In a move that perhaps came as no surprise, the SEC followed up their complaint against Binance with another against Coinbase. This one was nowhere near as spicy.
In late March 2023, the SEC issued a Wells notice to Coinbase alleging possible violations of securities law. While Coinbase maintained at the time that the allegations were vague and gave little to respond to, the escalation was expected.
The company stated that the Wells notice had come after months of stonewalling from the SEC and that Coinbase had “provided multiple proposals to the SEC about registration over the course of months, all of which the SEC ultimately refused to respond to.”
The filing from June 6, 2023, stated that Coinbase, a US-based crypto-exchange that registered as a public company in April 2021, had not registered as a broker, securities exchange, or clearing agency with the SEC.
The announcement came just hours before Coinbase’s Chief Legal Officer, Paul Grewal, was scheduled to testify before the US House Committee on Agriculture about the need for clarity in the US regulation of crypto.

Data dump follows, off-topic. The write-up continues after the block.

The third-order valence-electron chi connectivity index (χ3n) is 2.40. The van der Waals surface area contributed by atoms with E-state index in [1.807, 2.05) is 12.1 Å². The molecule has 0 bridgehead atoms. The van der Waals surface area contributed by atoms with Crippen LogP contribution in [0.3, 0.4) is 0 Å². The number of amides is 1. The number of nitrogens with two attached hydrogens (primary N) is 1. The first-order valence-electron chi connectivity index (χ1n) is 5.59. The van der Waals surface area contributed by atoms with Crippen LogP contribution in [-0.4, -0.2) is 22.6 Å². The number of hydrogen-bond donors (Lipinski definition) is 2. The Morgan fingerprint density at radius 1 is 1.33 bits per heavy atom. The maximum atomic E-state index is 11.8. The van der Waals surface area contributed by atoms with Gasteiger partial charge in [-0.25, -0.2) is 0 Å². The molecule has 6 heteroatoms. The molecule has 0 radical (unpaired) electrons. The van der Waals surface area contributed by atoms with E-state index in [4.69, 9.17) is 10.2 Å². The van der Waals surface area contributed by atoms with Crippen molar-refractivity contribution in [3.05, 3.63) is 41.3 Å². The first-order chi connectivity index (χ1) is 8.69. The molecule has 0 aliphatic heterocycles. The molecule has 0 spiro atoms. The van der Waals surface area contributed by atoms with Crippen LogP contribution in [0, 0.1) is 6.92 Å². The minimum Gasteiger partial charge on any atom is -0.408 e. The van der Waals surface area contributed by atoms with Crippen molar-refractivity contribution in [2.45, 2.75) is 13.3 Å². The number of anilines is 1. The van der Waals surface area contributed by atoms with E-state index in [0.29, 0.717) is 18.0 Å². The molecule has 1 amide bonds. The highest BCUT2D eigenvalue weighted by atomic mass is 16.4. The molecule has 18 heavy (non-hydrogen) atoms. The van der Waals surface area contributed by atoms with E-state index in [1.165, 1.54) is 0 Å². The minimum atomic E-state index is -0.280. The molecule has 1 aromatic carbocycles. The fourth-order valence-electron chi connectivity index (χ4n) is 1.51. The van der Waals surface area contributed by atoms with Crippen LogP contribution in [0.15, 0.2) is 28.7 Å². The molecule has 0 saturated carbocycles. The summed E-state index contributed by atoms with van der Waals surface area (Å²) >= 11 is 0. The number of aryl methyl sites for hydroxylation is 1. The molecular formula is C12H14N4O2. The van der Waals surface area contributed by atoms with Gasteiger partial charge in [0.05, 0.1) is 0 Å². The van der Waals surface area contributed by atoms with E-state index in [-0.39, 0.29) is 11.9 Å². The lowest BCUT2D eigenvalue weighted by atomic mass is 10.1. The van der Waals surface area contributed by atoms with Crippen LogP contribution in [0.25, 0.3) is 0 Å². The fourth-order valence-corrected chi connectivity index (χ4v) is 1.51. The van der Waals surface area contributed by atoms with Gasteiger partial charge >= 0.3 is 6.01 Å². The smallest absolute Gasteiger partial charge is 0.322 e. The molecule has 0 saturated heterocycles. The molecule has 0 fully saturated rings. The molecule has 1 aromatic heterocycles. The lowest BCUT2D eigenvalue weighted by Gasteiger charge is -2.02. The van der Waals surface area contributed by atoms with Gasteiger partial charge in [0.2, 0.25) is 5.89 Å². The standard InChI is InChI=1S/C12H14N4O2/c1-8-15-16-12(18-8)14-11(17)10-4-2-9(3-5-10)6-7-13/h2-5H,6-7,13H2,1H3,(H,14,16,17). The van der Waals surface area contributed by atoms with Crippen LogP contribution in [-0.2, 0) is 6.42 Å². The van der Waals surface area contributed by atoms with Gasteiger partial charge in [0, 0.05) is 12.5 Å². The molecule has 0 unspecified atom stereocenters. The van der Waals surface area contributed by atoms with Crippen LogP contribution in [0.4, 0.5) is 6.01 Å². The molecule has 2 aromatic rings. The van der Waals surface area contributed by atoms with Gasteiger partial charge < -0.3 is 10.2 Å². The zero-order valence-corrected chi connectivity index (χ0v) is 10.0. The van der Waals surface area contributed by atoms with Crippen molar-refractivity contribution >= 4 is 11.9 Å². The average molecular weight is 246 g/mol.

“It’s disappointing, but not surprising, that the SEC has decided to bring legal action against Coinbase today, the day of our testimony before this committee’s critical hearing on creating a workable framework for digital asset regulation,” said Grewal during the hearing. “The solution is legislation that allows fair rules for the road to be developed transparently and applied equally, not litigation.”
The case against Coinbase is a big one for the crypto industry, and its results could define the existence of digital assets in the US.
Unlike others in the space, Coinbase had been a stickler for regulation in the US.
The company stated that in early 2022, the SEC had approached Coinbase asking if they would be interested in registering some portion of the business, to which the company agreed. Despite there not being an existing path for crypto exchanges to register, the regulators and Coinbase embarked on a resolution.